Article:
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by Yvette Carnell
Over the past few days, former MSNBC host and current online host of the “The Young Turks”, Cenk Uygur, has made his rounds on both television and the net discussing how he was summarily dismissed from his prime time slot at MSNBC. According to Uygur, his style of not treating members of Congress with enough deference and being too brash when criticizing The White House landed him in the hot seat.
On Sunday’s episode of “Reliable Sources”, host Howard Kurtz unwittingly added validity to Uygur’s depiction and account of the events withKurtz’ insistence that Uygur answer whether or not anybody at MSNBC asked Uygur to“moderate” his“political positions”.
Uygur has consistently paraphrased the head of MSNBC as saying, “we’d love to be outsiders, outsiders are cool, but we’re the establishment and you have to act like it.” Uygur never said he had a smoking gun since there never is a smoking gun or an explicit quote in situations where this type of pressure is applied. It’s always a wink and a nod, an order disguised as a suggestion or creative criticism.
So it pays to examine why Kurtz would ask a question that had already been answered when he could’ve just as well taken the opportunity to engage in a bit of real investigative journalism. He could’ve delved deeper into several questions that were central to the story; like who MSNBC’s chief was referring to when he said that people in Washington D.C. thought Uygur’s style was too rough? What was their proximity to power? And more specifically, what segments or aspects of Uygur’s reporting did they take issue with and why?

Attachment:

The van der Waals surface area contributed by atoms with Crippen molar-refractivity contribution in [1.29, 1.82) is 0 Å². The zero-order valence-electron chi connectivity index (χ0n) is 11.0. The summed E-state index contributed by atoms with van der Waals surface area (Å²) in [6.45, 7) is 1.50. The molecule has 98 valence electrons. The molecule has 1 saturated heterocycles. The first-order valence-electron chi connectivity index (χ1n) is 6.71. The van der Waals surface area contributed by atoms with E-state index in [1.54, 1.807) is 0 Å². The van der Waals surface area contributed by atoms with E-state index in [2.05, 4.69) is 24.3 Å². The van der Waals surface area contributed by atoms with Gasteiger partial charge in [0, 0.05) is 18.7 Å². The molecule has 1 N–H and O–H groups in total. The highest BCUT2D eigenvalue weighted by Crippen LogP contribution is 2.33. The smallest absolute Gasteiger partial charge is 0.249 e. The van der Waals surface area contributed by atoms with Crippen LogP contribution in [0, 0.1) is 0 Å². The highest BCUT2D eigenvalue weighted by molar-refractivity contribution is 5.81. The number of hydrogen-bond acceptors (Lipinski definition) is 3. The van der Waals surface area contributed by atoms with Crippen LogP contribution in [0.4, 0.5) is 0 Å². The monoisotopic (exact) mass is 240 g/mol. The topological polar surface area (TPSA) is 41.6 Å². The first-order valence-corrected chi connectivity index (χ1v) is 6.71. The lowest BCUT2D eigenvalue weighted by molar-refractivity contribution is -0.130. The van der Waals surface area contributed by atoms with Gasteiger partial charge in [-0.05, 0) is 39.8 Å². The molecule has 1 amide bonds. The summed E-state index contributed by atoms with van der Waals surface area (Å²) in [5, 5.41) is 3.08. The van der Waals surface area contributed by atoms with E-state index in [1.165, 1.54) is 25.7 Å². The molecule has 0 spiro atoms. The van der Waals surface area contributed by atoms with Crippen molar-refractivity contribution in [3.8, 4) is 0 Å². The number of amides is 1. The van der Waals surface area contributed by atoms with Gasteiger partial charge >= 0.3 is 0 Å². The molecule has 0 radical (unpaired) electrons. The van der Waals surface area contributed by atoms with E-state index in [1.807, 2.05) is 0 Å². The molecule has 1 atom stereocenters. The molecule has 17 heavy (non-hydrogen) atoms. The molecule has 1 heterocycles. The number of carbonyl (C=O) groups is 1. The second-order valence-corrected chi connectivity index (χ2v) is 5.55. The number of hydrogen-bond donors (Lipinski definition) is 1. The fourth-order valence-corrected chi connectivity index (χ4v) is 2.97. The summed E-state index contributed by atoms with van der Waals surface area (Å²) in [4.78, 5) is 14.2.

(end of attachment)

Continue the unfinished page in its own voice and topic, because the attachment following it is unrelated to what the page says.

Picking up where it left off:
But instead of broadening the story and thoroughly chronicling the bad acts of all the influencers in this drama, including those who happily use media pundits as their proxy , Kurtz made this story solely about Uygur. It’s much easier to cast innuendo on one man than to cast aspersions on an entire system. Kurtz proved that.
Broadly speaking, the bigger issue at play here, though, is whether America still has an independent media. Narrowly speaking, the question is whether MSNBC will replace Uygur with a strong voice who is willing to take the Obama administration to task in much the same way that Uygur did. If MSNBC is being straightforward when it strongly asserts that it didn’t remove Uygur from the six o’clock slot for substance, but instead for style, then we should expect to see a Uygur-esque replacement in the coming days right? Far from it.